Westinghouse Electric Co requests 20-year license renewal for Columbia nuclear fuel plant (South Carolina)

NRC issues notice of license renewal request of Westinghouse Electric Company, Columbia, SC, and opportunity to request a hearing.
Federal Register: December 29, 2005 (Volume 70, Number 249) p. 77195-77197 (download full text )

On April 19, 2007, the NRC staff issued an Environmental Assessment concluding that the renewal of the license will not result in a significant impact to the environment.

 

NRC proposes $24,000 fine for violations of criticality safety procedures

> View NRC release Jul 30, 2004
> Download NRC INSPECTION REPORT NO. 70-1151/2004-001 (May 13, 2004) (PDF)
> Download IR 07001151-04-001, Corrected page 18 (June 1, 2004) (PDF)
> Download June 3, 2004, Predecisional Enforcement Conference presentation slides (PDF)
> Download Notice of Violation and Proposed Imposition of Civil Penalty, EA-04-096 (July 28, 2004) (PDF)


DOE Savannah River Site, Aiken, South Carolina

ATSDR assessment finds no health threat from airborne emissions at Savannah River site

The Agency for Toxic Substances and Disease Registry (ATSDR) is seeking public comment on a public health assessment released today evaluating whether exposures to radioactive materials and other chemical pollutants in the air around the Savannah River site could affect human health.
The Savannah River site is a U.S. Department of Energy facility in Aiken, South Carolina that was used in manufacturing nuclear materials for weapons and other medical and industrial purposes. All nuclear reactors at the site were permanently shut down by 1993. ATSDR assessed whether people living around the site were exposed to airborne radioactive and chemical contaminants from 1993 through 2010.
ATSDR concluded that airborne emissions of radioactive materials and most chemical pollutants from the Savannah River site were below levels that could cause harmful health effects. Limited data were available on a few air pollutants (trichloroethylene, South Carolina Standard No.8 toxic air pollutants, sulfuric acid), so the agency could not determine whether they were at levels that could affect health.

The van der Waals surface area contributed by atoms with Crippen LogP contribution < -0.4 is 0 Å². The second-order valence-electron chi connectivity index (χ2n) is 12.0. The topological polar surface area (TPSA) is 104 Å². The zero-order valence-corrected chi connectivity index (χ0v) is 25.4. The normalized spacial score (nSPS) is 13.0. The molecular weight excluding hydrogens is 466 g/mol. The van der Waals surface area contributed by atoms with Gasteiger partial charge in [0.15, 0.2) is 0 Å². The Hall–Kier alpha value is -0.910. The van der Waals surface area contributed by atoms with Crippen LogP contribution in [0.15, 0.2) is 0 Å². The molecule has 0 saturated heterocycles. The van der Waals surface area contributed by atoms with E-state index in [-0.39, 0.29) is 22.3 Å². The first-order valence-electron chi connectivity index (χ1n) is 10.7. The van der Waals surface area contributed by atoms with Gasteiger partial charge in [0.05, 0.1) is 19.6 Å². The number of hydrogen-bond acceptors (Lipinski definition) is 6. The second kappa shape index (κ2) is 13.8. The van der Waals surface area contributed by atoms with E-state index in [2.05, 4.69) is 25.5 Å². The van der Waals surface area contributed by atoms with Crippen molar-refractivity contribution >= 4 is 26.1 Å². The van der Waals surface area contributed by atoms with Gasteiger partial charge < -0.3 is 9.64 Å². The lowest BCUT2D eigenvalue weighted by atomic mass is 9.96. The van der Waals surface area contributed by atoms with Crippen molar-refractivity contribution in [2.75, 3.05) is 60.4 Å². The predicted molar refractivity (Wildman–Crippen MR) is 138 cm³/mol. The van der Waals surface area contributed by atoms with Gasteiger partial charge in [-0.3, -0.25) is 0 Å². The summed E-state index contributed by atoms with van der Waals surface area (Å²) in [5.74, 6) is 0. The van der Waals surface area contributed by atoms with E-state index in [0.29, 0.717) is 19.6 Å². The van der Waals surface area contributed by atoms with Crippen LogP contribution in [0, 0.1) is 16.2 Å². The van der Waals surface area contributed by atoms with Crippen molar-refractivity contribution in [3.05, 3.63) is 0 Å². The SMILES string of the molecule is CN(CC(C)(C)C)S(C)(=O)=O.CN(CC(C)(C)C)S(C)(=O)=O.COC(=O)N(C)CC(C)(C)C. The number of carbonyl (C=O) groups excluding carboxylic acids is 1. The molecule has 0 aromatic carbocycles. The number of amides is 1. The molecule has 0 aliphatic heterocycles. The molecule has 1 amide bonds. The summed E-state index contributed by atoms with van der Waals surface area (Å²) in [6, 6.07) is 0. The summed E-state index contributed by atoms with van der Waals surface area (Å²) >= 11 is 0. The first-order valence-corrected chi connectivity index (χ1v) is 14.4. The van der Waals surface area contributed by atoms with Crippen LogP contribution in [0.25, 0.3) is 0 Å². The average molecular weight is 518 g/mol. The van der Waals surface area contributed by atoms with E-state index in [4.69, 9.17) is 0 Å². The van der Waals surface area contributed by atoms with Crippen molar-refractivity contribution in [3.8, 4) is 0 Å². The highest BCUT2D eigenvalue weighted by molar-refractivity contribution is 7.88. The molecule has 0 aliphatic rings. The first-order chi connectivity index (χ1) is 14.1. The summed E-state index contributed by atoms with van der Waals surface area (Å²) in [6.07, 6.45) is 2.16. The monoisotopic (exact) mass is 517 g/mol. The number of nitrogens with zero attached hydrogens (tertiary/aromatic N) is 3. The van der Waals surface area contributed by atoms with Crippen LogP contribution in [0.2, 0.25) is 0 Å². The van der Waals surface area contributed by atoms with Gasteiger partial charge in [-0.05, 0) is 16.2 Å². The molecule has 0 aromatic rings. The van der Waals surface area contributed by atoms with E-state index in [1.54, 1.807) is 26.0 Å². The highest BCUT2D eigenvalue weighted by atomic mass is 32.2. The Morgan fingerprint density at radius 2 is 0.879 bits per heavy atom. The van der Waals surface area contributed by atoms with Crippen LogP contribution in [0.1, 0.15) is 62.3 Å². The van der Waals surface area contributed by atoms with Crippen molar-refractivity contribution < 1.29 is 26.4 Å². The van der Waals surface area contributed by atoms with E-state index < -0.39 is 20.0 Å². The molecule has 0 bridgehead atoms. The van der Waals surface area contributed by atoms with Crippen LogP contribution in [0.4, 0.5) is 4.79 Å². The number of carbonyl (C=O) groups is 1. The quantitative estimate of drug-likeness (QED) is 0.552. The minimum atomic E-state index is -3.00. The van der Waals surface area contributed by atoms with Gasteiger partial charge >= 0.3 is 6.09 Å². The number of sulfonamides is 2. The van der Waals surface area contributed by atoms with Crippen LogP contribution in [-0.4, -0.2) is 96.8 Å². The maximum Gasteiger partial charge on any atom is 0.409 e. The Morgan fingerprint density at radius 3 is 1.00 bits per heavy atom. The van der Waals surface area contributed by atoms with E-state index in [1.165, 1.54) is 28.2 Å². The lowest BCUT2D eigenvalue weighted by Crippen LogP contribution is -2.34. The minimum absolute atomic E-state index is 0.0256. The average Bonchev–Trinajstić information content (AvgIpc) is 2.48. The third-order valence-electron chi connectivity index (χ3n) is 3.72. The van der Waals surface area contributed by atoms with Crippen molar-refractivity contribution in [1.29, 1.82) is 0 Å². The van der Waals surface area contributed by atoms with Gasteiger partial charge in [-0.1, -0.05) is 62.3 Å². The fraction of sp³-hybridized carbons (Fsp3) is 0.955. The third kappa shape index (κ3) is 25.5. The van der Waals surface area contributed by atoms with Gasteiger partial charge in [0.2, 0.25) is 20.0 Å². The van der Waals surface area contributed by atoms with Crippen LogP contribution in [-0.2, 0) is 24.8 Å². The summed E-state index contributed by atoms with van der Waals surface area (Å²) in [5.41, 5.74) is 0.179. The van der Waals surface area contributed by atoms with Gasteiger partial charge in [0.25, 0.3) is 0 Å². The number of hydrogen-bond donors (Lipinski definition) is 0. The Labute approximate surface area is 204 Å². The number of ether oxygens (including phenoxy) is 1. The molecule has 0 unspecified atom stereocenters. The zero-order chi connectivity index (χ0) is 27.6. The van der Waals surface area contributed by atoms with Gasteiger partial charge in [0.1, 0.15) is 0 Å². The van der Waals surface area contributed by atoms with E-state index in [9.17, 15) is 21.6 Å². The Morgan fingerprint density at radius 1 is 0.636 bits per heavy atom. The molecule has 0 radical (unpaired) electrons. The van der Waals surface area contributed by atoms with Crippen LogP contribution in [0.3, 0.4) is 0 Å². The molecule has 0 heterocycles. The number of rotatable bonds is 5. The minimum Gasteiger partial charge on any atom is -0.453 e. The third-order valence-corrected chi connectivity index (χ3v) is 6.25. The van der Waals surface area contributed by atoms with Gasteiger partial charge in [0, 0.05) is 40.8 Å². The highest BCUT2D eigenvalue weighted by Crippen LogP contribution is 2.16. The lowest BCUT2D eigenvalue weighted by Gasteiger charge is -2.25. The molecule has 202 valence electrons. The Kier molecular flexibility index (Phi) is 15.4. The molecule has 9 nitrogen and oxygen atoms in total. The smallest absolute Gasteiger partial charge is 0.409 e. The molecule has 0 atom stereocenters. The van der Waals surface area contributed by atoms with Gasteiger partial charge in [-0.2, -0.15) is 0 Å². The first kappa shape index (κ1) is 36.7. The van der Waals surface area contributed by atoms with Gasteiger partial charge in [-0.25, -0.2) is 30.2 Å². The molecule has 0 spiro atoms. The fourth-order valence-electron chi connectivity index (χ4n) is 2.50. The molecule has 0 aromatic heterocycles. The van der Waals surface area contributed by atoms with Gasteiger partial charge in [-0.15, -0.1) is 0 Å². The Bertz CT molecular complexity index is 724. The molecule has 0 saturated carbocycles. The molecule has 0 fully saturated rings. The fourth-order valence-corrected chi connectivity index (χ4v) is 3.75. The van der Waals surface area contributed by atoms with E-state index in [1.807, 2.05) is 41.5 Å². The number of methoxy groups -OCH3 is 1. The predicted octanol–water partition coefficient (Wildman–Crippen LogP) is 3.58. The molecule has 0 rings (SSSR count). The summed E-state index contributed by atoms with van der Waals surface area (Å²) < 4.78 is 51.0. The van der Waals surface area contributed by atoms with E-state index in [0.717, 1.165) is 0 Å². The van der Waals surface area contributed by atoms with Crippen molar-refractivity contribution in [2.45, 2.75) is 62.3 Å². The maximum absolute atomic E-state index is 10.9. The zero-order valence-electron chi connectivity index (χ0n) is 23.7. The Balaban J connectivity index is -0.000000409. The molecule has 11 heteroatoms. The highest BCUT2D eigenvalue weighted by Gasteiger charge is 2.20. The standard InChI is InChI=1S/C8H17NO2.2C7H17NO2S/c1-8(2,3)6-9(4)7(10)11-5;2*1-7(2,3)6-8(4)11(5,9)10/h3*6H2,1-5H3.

The public comment period ends August 12, 2013.
> View ATSDR release July 1, 2013
> Download Draft Evaluation of OffSite Air Contamination From The Savannah River Site (USDOE), July 1, 2013 (8.5M PDF)

The final report was released on Feb. 7, 2014.
> View ATSDR release Feb. 7, 2014
> Download Evaluation of OffSite Air Contamination From the Savannah River Site (USDOE), Feb. 3, 2014 (4.3MB PDF)

 

ATSDR assessment finds no radiation-based health threat from eating plants and animals found near the Savannah River Site, while mercury exposure might increase health risks

Eating plants and animals grown or produced near the U.S. Department of Energy's Savannah River Site (SRS) does not expose people to harmful levels of radioactive contaminants, says the federal Agency for Toxic Substances and Disease Registry (ATSDR) in a recently released public health assessment. However, consuming large amounts of bowfin, largemouth bass, and catfish from certain portions of the Savannah River might increase health risks from mercury exposure, especially to children or other sensitive populations.
> View ATSDR release March 26, 2012
> Download Public Health Assessment for Evaluation of Exposures to Contaminants in Biota Originating from the Savannah River Site (USDOE), Aiken, South Carolina, Feb. 29, 2012 (17.9M PDF - ATSDR)

 

Surplus Plutonium Disposition

Groups demand termination of plutonium disposition EIS process

On May 8, 2013, fifteen environmental groups sent a letter to DOE demanding the termination of the plutonium disposition EIS process: "Given that the plutonium disposition program is now under review and subject to change, the EIS as is now being pursued is no longer valid and must be halted."
> View/download: group letter to DOE, May 8, 2013

U.S. DOE issues Draft Supplemental EIS on Surplus Plutonium Disposition: fabrication into MOX fuel is preferred alternative

The comment period remains open through October 10, 2012.
> Download EIS-0283-S2: Draft Supplemental Environmental Impact Statement - Surplus Plutonium Disposition , U.S. Department of Energy, July 2012
> See also: Surplus Plutonium Disposition Supplemental Environmental Impact Statement (DOE NNSA)

Savannah River Site facility to be used to feed future MOX plant

The federal government is going to use a facility at the Savannah River site near Aiken to produce tons of plutonium oxide for the complex's future mixed-oxide fuel plant. The National Nuclear Security Administration said Monday it has decided to use H-Canyon at the Savannah River Site to produce nearly 4 metric tons of plutonium oxide for the MOX plant. The mixed-oxide, or MOX, plant is designed to dispose of plutonium from dismantled bombs by blending the plutonium with uranium to make commercial reactor fuel. Officials say the H-Canyon decision is saving 90 jobs. The SRS complex once produced plutonium and tritium for atomic bombs. Construction on the MOX facility began in 2007. Officials say the facility is on schedule and should be running in 2016. (Charlotte Observer Oct. 31, 2011)